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Digital River - Talk to the Experts

Here's Looking at Me, iPhone

By Chris Maxcer MacNewsWorld ECT News Network
Dec 5, 2013 5:00 AM PT

The U.S. Patent and Trademark Office just granted Apple a patent for a facial recognition feature that could unlock a mobile device as well as control how it works. That's right, Apple just got a patent so our iPhones and iPads can look at us all the time.

Here's Looking at Me, iPhone

I just got used to the idea of using my fingerprint to unlock an iPhone 5s, but now my face? Will it recognize me after a hard night of drinking when I've got a throbbing hangover? Will I have to smile and patiently train it -- and then lock myself out of my iPhone after I start yelling at it for being stupid and not recognizing my delightful expression the first time, in poor light?

Those were my knee-jerk reactions as I read the news and rolled my eyes. The forward march of technology. The Xbox One wants to pay attention to the humans around it all the time. Android has had facial recognition unlocking capabilities for a couple years or so. Heck, every time I import new photos into iPhoto on my Mac, iPhoto starts analyzing the photos to identify new faces to catalog for me.

Yet I'm vaguely uneasy about all this. It's not that I fear a rising horde of machines will take over the world. I'm uneasy about the potential for dark uses this sort of technology opens up -- and you don't have to be an Edward Snowden working deep inside the NSA to know it.

To me, it represents another step toward ubiquitous surveillance, and that, my friends, is an evil thing for creativity. Who does their best work while someone is peering over their shoulder? Thoughts and ideas are moderated before they can escape, lest someone see something stupid, nasty or simply silly. Surveillance impinges on freedom -- the sense of freedom -- and to me, that stifles the human spirit, sucks human energy, and modulates joy.

But Apple's Face Recognition Patent Isn't About Surveillance!

Of course, Apple's mobile device facial recognition patent isn't about surveillance -- it's fundamentally designed to be a secure, useful new feature. But guess what? These sorts of technologies don't stop with unlocking devices. They don't stop with letting you control who gets to see who's calling by whose face your iPhone sees.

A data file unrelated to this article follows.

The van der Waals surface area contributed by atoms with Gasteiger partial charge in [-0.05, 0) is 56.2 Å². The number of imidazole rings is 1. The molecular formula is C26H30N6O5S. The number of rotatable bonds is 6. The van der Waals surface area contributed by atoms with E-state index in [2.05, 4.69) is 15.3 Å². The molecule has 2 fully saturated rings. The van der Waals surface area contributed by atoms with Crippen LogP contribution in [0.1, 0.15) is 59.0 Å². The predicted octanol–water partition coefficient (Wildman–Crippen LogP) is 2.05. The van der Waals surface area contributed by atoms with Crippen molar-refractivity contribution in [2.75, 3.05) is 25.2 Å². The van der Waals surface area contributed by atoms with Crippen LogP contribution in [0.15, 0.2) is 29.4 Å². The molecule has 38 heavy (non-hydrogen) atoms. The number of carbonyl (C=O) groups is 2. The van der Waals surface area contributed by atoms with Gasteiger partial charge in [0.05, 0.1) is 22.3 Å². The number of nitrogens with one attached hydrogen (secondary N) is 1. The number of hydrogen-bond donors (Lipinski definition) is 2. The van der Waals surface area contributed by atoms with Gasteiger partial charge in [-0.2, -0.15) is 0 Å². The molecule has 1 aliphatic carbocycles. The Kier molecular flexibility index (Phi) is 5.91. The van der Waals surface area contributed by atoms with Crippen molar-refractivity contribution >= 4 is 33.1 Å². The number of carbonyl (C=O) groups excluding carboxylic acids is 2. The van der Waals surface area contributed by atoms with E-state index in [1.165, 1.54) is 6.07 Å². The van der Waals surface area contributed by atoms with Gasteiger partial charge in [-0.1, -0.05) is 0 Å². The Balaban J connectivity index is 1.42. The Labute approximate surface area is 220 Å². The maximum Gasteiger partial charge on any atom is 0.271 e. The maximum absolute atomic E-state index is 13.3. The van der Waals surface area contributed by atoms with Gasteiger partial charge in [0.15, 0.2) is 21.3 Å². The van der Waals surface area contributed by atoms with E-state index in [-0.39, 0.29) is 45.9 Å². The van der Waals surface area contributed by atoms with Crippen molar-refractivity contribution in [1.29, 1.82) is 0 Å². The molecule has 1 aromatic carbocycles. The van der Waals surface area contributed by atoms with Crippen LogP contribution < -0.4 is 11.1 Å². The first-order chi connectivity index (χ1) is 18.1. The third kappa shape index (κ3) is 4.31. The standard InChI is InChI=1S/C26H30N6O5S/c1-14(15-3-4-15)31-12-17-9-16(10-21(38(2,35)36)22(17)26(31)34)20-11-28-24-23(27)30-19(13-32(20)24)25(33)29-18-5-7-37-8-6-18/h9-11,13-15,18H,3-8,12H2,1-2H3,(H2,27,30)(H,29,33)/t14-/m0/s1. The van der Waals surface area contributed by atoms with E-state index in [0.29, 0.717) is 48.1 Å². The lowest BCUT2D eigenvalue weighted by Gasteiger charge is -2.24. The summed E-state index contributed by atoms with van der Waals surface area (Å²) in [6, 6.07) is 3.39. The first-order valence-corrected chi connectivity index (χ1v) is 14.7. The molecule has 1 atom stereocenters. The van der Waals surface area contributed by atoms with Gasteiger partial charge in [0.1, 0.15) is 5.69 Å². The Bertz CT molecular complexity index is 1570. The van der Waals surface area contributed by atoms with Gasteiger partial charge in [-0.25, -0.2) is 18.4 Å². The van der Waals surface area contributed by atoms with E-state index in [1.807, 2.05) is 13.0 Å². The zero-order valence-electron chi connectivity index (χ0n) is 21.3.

The next steps are getting phones and apps to start using sentiment analysis. Are you happy when you play a game and come upon a certain challenge? As you watch a politician speak, what do the subtle tics of your face reveal? When you see an ad, what reaction do you want stored and attached to your growing file in databases around the world?

How might super-smart computers start crunching this data to start labeling you in order to maximize profits -- or influence your behavior? If you perk up every time you see a hot blonde woman in an ad, will you only start seeing what you "like" as all of this data about you builds up and becomes tuned just for you? (Oh, wait, this is already happening. OK then, will it happen more on a more intimate scale?)

It might start with something innocuous like this: All you will have to do is smile at a stupid dancing cat photo, and boom, your favorite social media app will like it for you. Isn't that cool?

No. None of it is. Why? I have a vague, uneasy feeling that these sorts of things fracture our sense of self, our ability to interact in person, our ability to engage with physical reality.

Whoa, dude, aren't you getting a little far afield here?

Yes and no. The problem with the fast march of magical technology is that we don't collectively think through the ramifications of its effects. We don't think about what is important to us as humans -- as a society -- nearly often enough. I know I don't. My excuse? I don't have time. And this opinion just scratches the surface.

Meanwhile, I Sort of Want Facial Recognition on My iPhone

Damn it, I hate to admit it, but I also want facial recognition on my iPhone. Not because I want to wave it in front of my face to signal my intent to wake it up. No, I want to be able to hand my phone to a friend or kid and not have to worry that they'll a) see something inappropriate, like a bad joke from that one guy friend, b) see private or confidential messages, notifications or phone calls, c) mess with any of my mail or calendar, even accidentally, or d) tweet out some photo or status update by accident or on purpose. See, my iPhone and iPad are connected to my career, to my work, to my budget -- and they are powerful devices.

Apple doesn't let us have any sort of user switching -- parental controls are woeful, too -- so when you hand your iPhone or iPad to someone, you hand them all sorts of power.

Apple's facial recognition patent gives me hope that Apple might let us control access to these devices and apps within them -- even my Mac -- through who's interacting with a device in a particular moment.

I want that user-related control. Even if -- use your imagination and insert a growl here -- it means my iPhone will start staring back at me.

MacNewsWorld columnist Chris Maxcer has been writing about the tech industry since the birth of the email newsletter, and he still remembers the clacking Mac keyboards from high school -- Apple's seed-planting strategy at work. While he enjoys elegant gear and sublime tech, there's something to be said for turning it all off -- or most of it -- to go outside. To catch him, take a "firstnamelastname" guess at WickedCoolBite.com.

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Digital River - Talk to the Experts